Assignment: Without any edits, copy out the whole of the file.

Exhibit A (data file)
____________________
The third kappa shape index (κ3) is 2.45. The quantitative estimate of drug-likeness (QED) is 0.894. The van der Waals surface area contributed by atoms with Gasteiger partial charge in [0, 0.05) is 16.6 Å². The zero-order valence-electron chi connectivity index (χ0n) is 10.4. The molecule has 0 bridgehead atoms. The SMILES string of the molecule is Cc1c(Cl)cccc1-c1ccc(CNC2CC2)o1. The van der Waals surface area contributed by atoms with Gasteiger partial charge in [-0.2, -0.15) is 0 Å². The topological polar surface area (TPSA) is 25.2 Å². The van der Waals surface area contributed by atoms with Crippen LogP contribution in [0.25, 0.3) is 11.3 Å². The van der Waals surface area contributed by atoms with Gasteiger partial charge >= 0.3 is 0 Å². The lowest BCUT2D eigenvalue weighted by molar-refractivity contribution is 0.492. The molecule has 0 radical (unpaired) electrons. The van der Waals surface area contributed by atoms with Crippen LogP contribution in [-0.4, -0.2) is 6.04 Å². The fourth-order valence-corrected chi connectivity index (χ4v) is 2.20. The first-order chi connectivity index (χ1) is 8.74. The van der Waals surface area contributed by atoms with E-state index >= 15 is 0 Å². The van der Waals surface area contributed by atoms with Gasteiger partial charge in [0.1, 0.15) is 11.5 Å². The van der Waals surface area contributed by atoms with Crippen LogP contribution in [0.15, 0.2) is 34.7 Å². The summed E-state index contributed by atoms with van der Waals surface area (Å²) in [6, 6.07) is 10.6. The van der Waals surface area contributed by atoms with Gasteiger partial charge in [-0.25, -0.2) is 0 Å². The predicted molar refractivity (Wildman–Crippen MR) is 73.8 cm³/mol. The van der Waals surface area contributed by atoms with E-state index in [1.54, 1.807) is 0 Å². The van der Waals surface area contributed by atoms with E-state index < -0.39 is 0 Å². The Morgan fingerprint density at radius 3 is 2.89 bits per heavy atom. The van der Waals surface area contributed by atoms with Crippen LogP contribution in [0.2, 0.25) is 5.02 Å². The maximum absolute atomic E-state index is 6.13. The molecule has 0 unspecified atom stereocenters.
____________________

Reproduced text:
The third kappa shape index (κ3) is 2.45. The quantitative estimate of drug-likeness (QED) is 0.894. The van der Waals surface area contributed by atoms with Gasteiger partial charge in [0, 0.05) is 16.6 Å². The zero-order valence-electron chi connectivity index (χ0n) is 10.4. The molecule has 0 bridgehead atoms. The SMILES string of the molecule is Cc1c(Cl)cccc1-c1ccc(CNC2CC2)o1. The van der Waals surface area contributed by atoms with Gasteiger partial charge in [-0.2, -0.15) is 0 Å². The topological polar surface area (TPSA) is 25.2 Å². The van der Waals surface area contributed by atoms with Crippen LogP contribution in [0.25, 0.3) is 11.3 Å². The van der Waals surface area contributed by atoms with Gasteiger partial charge >= 0.3 is 0 Å². The lowest BCUT2D eigenvalue weighted by molar-refractivity contribution is 0.492. The molecule has 0 radical (unpaired) electrons. The van der Waals surface area contributed by atoms with Crippen LogP contribution in [-0.4, -0.2) is 6.04 Å². The fourth-order valence-corrected chi connectivity index (χ4v) is 2.20. The first-order chi connectivity index (χ1) is 8.74. The van der Waals surface area contributed by atoms with E-state index >= 15 is 0 Å². The van der Waals surface area contributed by atoms with Gasteiger partial charge in [0.1, 0.15) is 11.5 Å². The van der Waals surface area contributed by atoms with Crippen LogP contribution in [0.15, 0.2) is 34.7 Å². The summed E-state index contributed by atoms with van der Waals surface area (Å²) in [6, 6.07) is 10.6. The van der Waals surface area contributed by atoms with Gasteiger partial charge in [-0.25, -0.2) is 0 Å². The predicted molar refractivity (Wildman–Crippen MR) is 73.8 cm³/mol. The van der Waals surface area contributed by atoms with E-state index in [1.54, 1.807) is 0 Å². The van der Waals surface area contributed by atoms with E-state index < -0.39 is 0 Å². The Morgan fingerprint density at radius 3 is 2.89 bits per heavy atom. The van der Waals surface area contributed by atoms with Crippen LogP contribution in [0.2, 0.25) is 5.02 Å². The maximum absolute atomic E-state index is 6.13. The molecule has 0 unspecified atom stereocenters.